CAIRO, (Reuters) – More than 200 Egyptians protested against President Mohamed Mursi in Cairo on Friday, challenging the Islamist president and his Muslim Brotherhood group on the street less than two months into his rule with a first test of his popularity.
But several liberal groups that are usually critical of the Brotherhood have not backed the protest. Among those staying away is April 6 youth movement, which had helped galvanize the street against ousted President Hosni Mubarak in 2011.
Activists behind Friday’s call to protest accuse Mursi of seeking to monopolize power after he wrested back prerogatives in August that the military council, which had ruled Egypt for a year and a half, had sought to retain for itself.
“Wake up Egyptian people. Don’t fall for the Brotherhood,” said Mahmoud, in his 50s, addressing about 200 people in Tahrir Square, the heart of Cairo where protests brought down Mubarak in February last year.
“Egypt is for all Egyptians, not only one group,” said Mahmoud, who only gave his first name, as he stood on a motorbike in the square where traffic was flowing through.
Protests tend to build later in the day in the hot summer.
The organizers, among them opposition politician Mohamed Abou Hamed, also want a probe into the funding of the Brotherhood, repressed by Mubarak during his 30-year rule but which has dominated the political scene since he was toppled.
In a morning headline ahead of the protests that had been trailed for a few weeks, the independent daily Al Masry Al Youm called the demonstration “the first test for Mursi”.
Organizers, who had named several gathering points, said they planned to march towards the presidential palace to protest against Mursi, who was sworn in on June 30, becoming Egypt’s first president who was not drawn from military ranks.
“Both Tantawi and the Brotherhood stole the revolution and destroyed Egypt,” said Mohsen Abed Rabuh, a government worker, referring to Field Marshal Hussein Tantawi, Egypt’s interim ruler, who was dismissed by Mursi this month.
He was speaking in Cairo’s Abbasiya area, near the Defence Ministry, where dozens of protesters had gathered and more were congregating. It was the site of clashes between protesters and soldiers earlier this year when the army was still in charge.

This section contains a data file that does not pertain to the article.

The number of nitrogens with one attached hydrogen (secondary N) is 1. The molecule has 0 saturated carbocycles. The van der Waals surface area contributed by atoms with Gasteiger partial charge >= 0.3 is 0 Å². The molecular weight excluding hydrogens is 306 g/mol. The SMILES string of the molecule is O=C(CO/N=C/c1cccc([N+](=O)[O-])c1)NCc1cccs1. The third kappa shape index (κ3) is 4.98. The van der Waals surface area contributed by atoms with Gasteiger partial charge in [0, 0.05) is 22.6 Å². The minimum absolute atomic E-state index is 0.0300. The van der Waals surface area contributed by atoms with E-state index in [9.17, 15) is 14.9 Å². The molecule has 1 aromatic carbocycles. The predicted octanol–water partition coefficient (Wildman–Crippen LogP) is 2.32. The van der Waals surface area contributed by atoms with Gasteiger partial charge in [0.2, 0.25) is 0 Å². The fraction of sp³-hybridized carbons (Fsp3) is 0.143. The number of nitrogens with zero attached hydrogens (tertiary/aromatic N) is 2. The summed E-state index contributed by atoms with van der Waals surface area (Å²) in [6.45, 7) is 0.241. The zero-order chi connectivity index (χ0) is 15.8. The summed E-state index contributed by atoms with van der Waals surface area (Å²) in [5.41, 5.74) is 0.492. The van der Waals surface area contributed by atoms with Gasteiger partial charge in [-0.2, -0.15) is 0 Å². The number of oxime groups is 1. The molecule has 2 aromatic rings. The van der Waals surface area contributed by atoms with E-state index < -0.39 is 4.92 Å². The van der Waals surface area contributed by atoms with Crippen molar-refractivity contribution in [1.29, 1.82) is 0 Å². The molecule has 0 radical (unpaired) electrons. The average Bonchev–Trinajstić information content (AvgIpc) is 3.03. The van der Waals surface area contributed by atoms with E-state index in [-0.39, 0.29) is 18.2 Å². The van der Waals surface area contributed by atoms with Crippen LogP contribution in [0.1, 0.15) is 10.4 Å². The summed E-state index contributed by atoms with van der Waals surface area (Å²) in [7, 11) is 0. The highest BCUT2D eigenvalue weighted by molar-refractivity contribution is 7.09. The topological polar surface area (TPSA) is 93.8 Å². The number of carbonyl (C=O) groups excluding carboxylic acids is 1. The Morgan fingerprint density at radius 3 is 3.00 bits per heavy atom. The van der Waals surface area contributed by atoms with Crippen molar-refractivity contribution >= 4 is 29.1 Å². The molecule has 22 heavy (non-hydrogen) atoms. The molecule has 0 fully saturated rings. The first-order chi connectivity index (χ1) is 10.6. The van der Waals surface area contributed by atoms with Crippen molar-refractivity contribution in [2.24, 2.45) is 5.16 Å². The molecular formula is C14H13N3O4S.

The road leading to the ministry was cordoned off.
Security officials said it would protect peaceful protests but would act firmly against any lawbreakers after reports in the press and speculation on social media suggested protesters could target Brotherhood premises.
The Facebook page calling for the protest said it would be “peaceful” and those involved would not resort to violence.
April 6 said in a statement before the protest that it disagreed with the Brotherhood on many issues but added: “Does all that and more push us to issue a judgment now to burn the group’s members or premises and exile them from the country?”
Ahmed Said, head of the Free Egyptians, another liberal group staying away, wrote on Facebook: “Those who want to bring down the Brotherhood should bring them down via elections.”
Mursi, propelled to the presidency by the well-organized Brotherhood, has formally resigned from the group saying he wanted to represent the whole nation in office.
Among criticisms of Mursi have been accusations that he has sought to muzzle the media. Critics point to a trial of two journalists, including the editor of the opposition newspaper Al-Dostour, for insulting the president.
Mursi went some way to deflecting criticism when he issued a law on Thursday, his first use of legislative power he wrested from the army, banning pre-trial detention of journalists. The Al-Dostour editor had been ordered detained just hours earlier.
But activists said more should be done.
“We welcome President Mursi’s decision to ban pre-trial detention but urge thorough reform that repeals the archaic laws criminalizing the reporting of news and the expression of opinion,” said Joel Simon, executive director of the Committee to Protect Journalists, in a statement.
Some liberals have backed Mursi’s early moves, including his August 12 decision to dismiss top generals, who were seen as obstructing civilian rule, and to cancel a decree that had given the army legislative power in the absence of the parliament.
The lower house, dominated by Mursi’s Brotherhood, was dissolved by the military in June, based on a court order, shortly before the end of the presidential race.
Some analysts say one of the biggest tests Mursi faces is whether he can turn around the stricken economy. Anger at the gaping rich-poor divide was a major spark for the anti-Mubarak revolt. But that challenge may take longer to play out.
This week, Egypt started talks for a $4.8 billion loan from the International Monetary Fund, which could help rebuild confidence in a nation that was once a darling of frontier market investors.